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Oatmeal Casserole Bread

Oatmeal Casserole Bread



When it comes to baking yeast breads I will be the first one to confess that this is not a true skill of mine.  Some people can bake beautiful bread and some can't.  I am not sure what makes the difference, or creates the skill. 

My mother always made beautiful bread. My ex husband always made beautiful bread. My ex MIL always made beautiful bread. Me . . .  not so much.


I have had some success with Easy Bread.  Easy Bread is a yeast bread that you make, let sit overnight and then bake in a hot iron casserole. Its almost like a sour dough bread.

I have also made Quick and Easy French Bread with some success. What I have always achieved the most success with however are batter breads and rolls.

Oatmeal Casserole Bread

 Batter Breads are yeasted breads, but they are mixed with an electric mixer. No kneading involved.  This Light Rye is a perfect example. And one that I love.

Today I decided to try a recipe for Oatmeal Casserole Bread. The recipe comes from a magazine leaflet from Robin Hood Flour and Baker's, published in 1991, Baking Festival recipes.  I always loved those little leaflets.

Oatmeal Casserole Bread

I don't know if they still put them out, the leaflets. They used to come inside some of the more popular ladies' magazines in Canada. Magazines like Chatelaine or Canadian Living. 

They usually had an assortment of baking recipes.  Recipes to co-incide with the holidays or harvest time. They are usually a mix of indulgent and healthy.  So,  a little bit to please everyone.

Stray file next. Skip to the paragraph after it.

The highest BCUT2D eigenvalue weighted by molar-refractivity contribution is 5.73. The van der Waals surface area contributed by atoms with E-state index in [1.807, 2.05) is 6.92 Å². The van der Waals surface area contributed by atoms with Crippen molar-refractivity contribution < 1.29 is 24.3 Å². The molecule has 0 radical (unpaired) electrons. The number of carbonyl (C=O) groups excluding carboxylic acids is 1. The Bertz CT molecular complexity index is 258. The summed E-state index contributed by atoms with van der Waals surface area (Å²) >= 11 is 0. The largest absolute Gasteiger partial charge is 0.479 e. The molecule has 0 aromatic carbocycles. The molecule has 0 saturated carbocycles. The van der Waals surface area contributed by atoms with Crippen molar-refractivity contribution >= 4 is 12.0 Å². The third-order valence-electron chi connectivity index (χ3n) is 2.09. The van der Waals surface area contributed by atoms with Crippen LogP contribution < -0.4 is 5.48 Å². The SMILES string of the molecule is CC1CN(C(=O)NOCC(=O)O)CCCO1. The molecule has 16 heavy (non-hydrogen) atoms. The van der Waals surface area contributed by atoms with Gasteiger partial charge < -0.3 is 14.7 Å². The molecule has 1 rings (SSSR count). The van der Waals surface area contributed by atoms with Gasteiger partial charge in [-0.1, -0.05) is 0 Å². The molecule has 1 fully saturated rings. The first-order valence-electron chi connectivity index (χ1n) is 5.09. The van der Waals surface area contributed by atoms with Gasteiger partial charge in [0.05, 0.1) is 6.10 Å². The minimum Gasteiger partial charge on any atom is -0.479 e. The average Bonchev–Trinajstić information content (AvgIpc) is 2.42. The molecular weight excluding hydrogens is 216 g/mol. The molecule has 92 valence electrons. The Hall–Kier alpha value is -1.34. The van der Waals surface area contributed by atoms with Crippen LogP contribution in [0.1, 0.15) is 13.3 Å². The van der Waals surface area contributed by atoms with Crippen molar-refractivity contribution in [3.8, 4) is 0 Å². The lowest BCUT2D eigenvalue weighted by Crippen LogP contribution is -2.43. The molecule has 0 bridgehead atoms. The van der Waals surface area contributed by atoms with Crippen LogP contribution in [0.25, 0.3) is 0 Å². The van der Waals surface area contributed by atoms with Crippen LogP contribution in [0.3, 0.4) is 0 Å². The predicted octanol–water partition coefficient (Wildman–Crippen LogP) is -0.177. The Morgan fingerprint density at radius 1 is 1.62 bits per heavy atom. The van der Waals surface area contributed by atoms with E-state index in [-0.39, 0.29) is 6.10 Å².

Oatmeal Casserole Bread

 Its hard to believe I have had this little booklet for almost 30 years now! I would have only beenin my mid 30's when it came out. 

It is also very hard to believe that it has taken me thirty years to make it!  Today was the day!

Oatmeal Casserole Bread

It requires the use of a 2 litre/quart casserole dish, or a large loaf pan. Today I baked it in a casserole dish and I think mine was a bit larger than the requested size. I could not find my regular one.

I was going to use my large souffle dish, but who knows where it is!  Everything is in a but of a jumble at the  moment while I try to decide what I can or cannot take. In the end I may have to leave it all, but I am trying to remain hopeful!

Oatmeal Casserole Bread

It was very easy to make. You just make a sponge using an electric mixer and then stir in the remaining flour to make a dough. It will be a sticky dough.